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Feb 22, 2018
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Sweet, Salty, Sophisticated: Bar snacks go upscale
By Stacy Schultz | Photos by Carmen Troesser
Posted On: 01/26/2011   

As long as there have been bars, there have been bar snacks. But several spots around town have raised the bar on snacking while you sip, using refined flavors to perk up familiar favorites. The best part? No knife or fork is needed – after all, that beer won’t drink itself.

Salsa Verde Deviled Eggs
Taste By Niche
Don’t let the paprika fool you: These are not your grandma’s deviled eggs. The creative gang over at Taste has made a classic hors d’oeuvre into a scrumptious bar-time snack, infusing the essence of a traditional green sauce into a nibble worthy of the über-creative cocktails it accompanies. White anchovies deliver big, bright flavors – plenty salty and slightly tangy – while garlic, shallots, parsley and tarragon round it all out, making a dish that’s bold, balanced and perfect for snacking.

Cheese Crackers
They may look familiar: rectangular cheesy crackers, light and airy on the inside, crisp and crunchy on the outside. But these crackers didn’t come from any box. A light hand on the salt lets the cheese’s natural flavors stand out, resulting in a gourmet snack that’s flavorful enough to keep your taste buds piqued and addictive enough to make you ask the bartender for a refill (go ahead, they’re free).

Ernesto’s Wine Bar
Nothing says bar snack better than nuts, and once you’ve had the spiced mixes at Ernesto’s, it will be hard to go back to plain old honey roasted. Pick one of the three varieties for the wine bar’s snack plate – or, if you’re feeling really nutty, go for all three – and enjoy the simple, subtle flavors of this kicked-up snack. From the slightly spicy curried cashews to the earthy sweetness of the rosemary walnuts to the lightly floral lavender Marcona almonds, these are a surprising – and welcome – way to enjoy an old favorite.

Bridge Tap House and Wine Bar
Salty snacks and cold beer go hand in hand. We’re pretty sure that’s what the crew at Bridge had in mind when they created five fantastic flavors of everyone’s favorite salty snack: popcorn. In the mood for something spicy? Try the bitter, pungent wasabi ginger or the smoked Spanish paprika. Want something a bit sweeter? Go for the cinnamon and sugar notes in the chai spice or cozy up to the smooth richness of the chocolate coffee. Looking for something a bit more subtle? Try the mildly sweet-salty combination of the honey and beet powder. And you thought picking a beer was gonna be tough.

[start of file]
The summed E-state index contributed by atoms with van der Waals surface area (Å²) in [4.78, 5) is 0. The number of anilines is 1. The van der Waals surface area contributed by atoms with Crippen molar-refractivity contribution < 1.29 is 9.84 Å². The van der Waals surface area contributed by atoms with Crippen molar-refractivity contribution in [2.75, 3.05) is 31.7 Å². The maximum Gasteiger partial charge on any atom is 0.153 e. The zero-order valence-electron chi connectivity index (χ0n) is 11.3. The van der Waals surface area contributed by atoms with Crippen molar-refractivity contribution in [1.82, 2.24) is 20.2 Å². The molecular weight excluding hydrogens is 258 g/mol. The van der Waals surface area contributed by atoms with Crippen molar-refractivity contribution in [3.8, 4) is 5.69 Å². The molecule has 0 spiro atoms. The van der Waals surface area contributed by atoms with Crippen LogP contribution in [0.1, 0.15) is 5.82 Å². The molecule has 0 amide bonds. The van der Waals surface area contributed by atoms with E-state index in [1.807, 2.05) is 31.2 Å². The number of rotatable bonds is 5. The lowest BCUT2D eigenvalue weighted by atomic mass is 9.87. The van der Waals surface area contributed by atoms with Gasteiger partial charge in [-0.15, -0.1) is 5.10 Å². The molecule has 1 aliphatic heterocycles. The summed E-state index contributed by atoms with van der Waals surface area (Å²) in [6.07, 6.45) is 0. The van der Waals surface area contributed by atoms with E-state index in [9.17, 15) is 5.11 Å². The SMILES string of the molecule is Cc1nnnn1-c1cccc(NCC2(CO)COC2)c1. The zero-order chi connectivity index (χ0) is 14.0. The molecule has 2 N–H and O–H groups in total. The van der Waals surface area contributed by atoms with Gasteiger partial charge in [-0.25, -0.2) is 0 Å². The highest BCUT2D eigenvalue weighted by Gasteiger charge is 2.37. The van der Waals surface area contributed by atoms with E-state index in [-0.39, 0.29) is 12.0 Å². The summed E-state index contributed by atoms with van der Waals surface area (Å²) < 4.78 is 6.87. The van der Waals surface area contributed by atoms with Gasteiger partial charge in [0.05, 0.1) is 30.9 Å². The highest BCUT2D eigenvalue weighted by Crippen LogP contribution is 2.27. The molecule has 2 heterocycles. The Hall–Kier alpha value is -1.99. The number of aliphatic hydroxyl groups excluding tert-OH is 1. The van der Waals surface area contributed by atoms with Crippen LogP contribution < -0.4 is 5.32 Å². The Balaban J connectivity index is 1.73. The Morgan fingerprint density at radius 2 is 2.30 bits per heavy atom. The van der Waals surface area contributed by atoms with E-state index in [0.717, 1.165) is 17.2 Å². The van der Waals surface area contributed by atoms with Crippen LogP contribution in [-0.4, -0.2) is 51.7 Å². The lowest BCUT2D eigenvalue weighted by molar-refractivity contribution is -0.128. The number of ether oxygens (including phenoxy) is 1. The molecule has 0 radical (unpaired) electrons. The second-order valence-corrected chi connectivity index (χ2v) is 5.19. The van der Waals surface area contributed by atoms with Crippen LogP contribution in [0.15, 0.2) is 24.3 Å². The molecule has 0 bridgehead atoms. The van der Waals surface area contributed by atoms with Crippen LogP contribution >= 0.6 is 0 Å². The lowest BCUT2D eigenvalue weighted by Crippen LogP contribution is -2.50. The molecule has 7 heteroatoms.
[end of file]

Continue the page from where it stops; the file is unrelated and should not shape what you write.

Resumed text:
Pasta Crunchers
Jimmy’s On The Park
Anyone who’s ever munched on a dry noodle or two before tossing them into the pot, this one’s for you: dried imported fettuccine noodles, flash-fried in hot peanut and vegetable oils, topped with special seasoning, baked and air-dried to crisp, flavorful perfection. Jimmy’s On the Park’s famous pasta crunchers have all the characteristics of the perfect bar snack: salty, crunchy and light enough to keep munching all night long. A secret combination of about 20 seasonings and condiments creates that salty, slightly smoky, can’t-quite-put-your-finger-on-it, lick-your-lips flavor.

Praline Bacon
Praline bacon – need we say more? Executive chef Josh Galliano cooks thick strips of house-cured bacon with crushed nuts and a hefty helping of brown sugar, transforming everyone’s favorite food into a snack of complex sugary deliciousness that’s more-than-suitable for imbibers. It’s crisp-chewy and salty-sweet – good luck stopping at just one helping. But be warned: This one’s sure to leave your hands a little sticky, but that’s a small price to pay for bacon candy.

Praline Bacon
Monarch's Josh Galliano
Makes 4


1 lb. thick sliced bacon*
1 cup light brown sugar
1 cup pecan pieces, or walnut pieces


• Preheat oven to 350 degrees. On a baking sheet, place a piece of aluminum foil that fits the entire tray.
• Evenly place the pieces of sliced bacon on the tray, and make sure that no piece overlaps another.
• Cook the bacon for 10 minutes. You don’t want the bacon to be fully cooked; it should be about half-way cooked with a good amount of fat rendered.
• Remove the bacon from the oven, and allow to cool to room temperature. Before the bacon fat solidifies, pour the fat off of the sheet tray and reserve for another use.
• In a food processor, combine the brown sugar and the pecan pieces, then pulverize. Remove the mixture from the food processor and reserve in an airtight container.
• Distribute the pecan/sugar mixture over the top of the bacon slices, making sure to cover the tops of the bacon completely. This is not sprinkling on the mixture, but more of a packing the mixture on to the bacon.
• Return the bacon to the oven and bake for 10 to 15 minutes, depending on your oven. You want the bacon to become crisp at this point, but not to have any of the nuts burn.
• Remove the bacon from the oven, and allow to cool for 3 minutes before transferring to a serving plate. Be careful, the bacon fat and the caramelized sugar can cause a severe burn.
* If you’re not curing your own bacon and slicing it yourself, then you should buy some good bacon. You can find quality bacon from the following producers:  Wenneman’s (you can actually find their bacon sold at various places around town, like Soulard Market); Behrmann’s; Swiss Meats; Burger’s Smokehouse. You can also find quality bacon sold at The Wine Merchant and The Wine and Cheese Place.

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